The conservative Swedish carmaker Volvo was bought half a year ago by the Chinese manufacturer Geely. While that helped Volvo out of some hot water, its new Chinese boss has his own vision for the future.
Geely bought Volvo half a year ago and wants to manufacture in China
Half a year after Chinese auto manufacturer Geely bought Sweden's Volvo, complete with its decades of legacy and tradition, the first Volvos "made in China" are slated to go into production.
It's something European Volvo fans have feared for some time. But China is now the largest market for Western auto manufacturers, and it's not yet clear what the new Volvos will be like. The Swedish brand's reputation as a safe, reliable ride might not gel with the up-and-coming Chinese market's flashier demands.
Volvo says the value of its brand was built over time
A first factory with an annual capacity of 100,000 cars is planned to be completed in the Chinese inland city of Chengdu by the beginning of 2013. And Geely - or the Zhejiang Geely Holding Group Inc. - is planning to build Volvos for the export market in the cities of Chongqing and Daqing. The company also wants to relocate vital research and development work to China.
Following the market
For Volvo CEO Stefan Jacoby, an expansion into the Chinese market is an opportunity to grow dramatically. He wants to increase sales to some 800,000 cars annually within a decade.
But Internet forums for German Volvo fans are abuzz with fears about a loss of quality through shoddy manufacturing and increased use of plastic. They want Volvo to continue to be produced in Belgium and Sweden.
It's Geely founder, principal owner and CEO Li Shufu who is bringing the cash to the table, though. Up to 8 billion euros ($11 billion) are planned to flow into Volvo over the coming five years. That's about four times Geely's annual turnover.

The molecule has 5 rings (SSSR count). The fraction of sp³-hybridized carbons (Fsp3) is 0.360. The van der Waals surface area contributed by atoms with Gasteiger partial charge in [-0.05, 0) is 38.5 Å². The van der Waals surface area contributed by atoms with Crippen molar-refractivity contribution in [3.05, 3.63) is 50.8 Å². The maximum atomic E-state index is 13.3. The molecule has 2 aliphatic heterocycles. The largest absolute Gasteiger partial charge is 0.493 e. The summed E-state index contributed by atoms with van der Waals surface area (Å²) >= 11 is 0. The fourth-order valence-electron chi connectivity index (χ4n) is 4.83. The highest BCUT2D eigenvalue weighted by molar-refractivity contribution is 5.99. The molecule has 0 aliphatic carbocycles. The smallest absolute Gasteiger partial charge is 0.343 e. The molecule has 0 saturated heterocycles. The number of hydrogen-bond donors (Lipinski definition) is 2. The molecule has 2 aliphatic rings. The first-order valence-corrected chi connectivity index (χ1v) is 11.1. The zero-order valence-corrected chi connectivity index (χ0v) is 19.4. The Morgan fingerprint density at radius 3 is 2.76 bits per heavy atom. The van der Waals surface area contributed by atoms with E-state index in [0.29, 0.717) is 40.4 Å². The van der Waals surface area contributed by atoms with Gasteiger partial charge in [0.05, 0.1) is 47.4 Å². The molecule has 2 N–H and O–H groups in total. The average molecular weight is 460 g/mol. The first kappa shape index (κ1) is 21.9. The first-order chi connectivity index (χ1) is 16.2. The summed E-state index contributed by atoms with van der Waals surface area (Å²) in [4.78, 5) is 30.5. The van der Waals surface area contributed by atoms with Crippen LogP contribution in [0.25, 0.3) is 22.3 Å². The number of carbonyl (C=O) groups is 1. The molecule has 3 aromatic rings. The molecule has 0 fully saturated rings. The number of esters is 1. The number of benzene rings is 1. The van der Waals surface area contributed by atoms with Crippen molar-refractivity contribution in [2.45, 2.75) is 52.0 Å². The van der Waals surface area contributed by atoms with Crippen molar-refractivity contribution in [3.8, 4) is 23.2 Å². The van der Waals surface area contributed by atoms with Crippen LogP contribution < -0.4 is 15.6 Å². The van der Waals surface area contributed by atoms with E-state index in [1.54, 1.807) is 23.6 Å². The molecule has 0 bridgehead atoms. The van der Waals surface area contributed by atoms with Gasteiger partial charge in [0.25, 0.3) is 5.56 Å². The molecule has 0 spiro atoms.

Volvo CEO Stefan Jacoby says the quality of Volvo cars will remain
Opportunity vs. luxury
For Volvo boss Jacoby, the concerns of skeptics are exaggerated, because no plans are in place to reduce or eliminate production capacity in Europe. A degree of separation between Volvo and Geely will remain, he said.
The situation is "the opposite" of what people imagine, he told Deutsche Welle. "We will use our capacities more than we're doing today. We won't become a supplier of cheap goods."
But it's no secret that Geely is the epitome of a cheap car. Everything about the Chinese brand is trimmed for efficiency and smacks of a start-up company's early efforts. At the end of the 1990's, as US manufacturer Ford had just bought Volvo, Li Shufu was cobbling together his first car. Eleven years later, he's China's most famous auto manager and wants a piece of Volvo's know-how.
The scenario is one which makes a number of employees at Volvo headquarters in Gothenburg, Sweden, uncomfortable. Just ask the head of the paint booth, Goran Garsbo. He's preparing for the day when his best employees are sent to China, and it's left up to him to find replacements.
"Of course it will have an effect on our daily business," he told Deutsche Welle.
Swedish values, globalized
Geely CEO Li Shufu started the company just 11 years ago
One point of contention between Geely and Volvo is the question of what kind of Volvo cars Geely is planning to produce in China. It's a topic on which the two companies' bosses don't see eye-to-eye. Geely's Li Shufu wants to switch to a luxury carrossery, while Volvo's Jacoby wants to continue to use a conventional one.
Jacoby is sure Li Shufu will see the matter his way, because Volvo has "established a brand value, which he must take care of," he said. He's convinced the value of a brand can be maintained separately, regardless of the actual ownership of a company and where its products are manufactured. The best example of that is Apple's iPhone, he added.
"I don't know of any customers who would say, 'I won't buy from Apple,' simply because its products are assembled in China," he said.
Jacoby's point seems to be that China already manufactures excellent products, including real trend-setters. But whether a Volvo "made in China" will have the same appeal as its smartphone counterpart remains to be seen.
Author: Jun Yan (gps)
Editor: Susan Houlton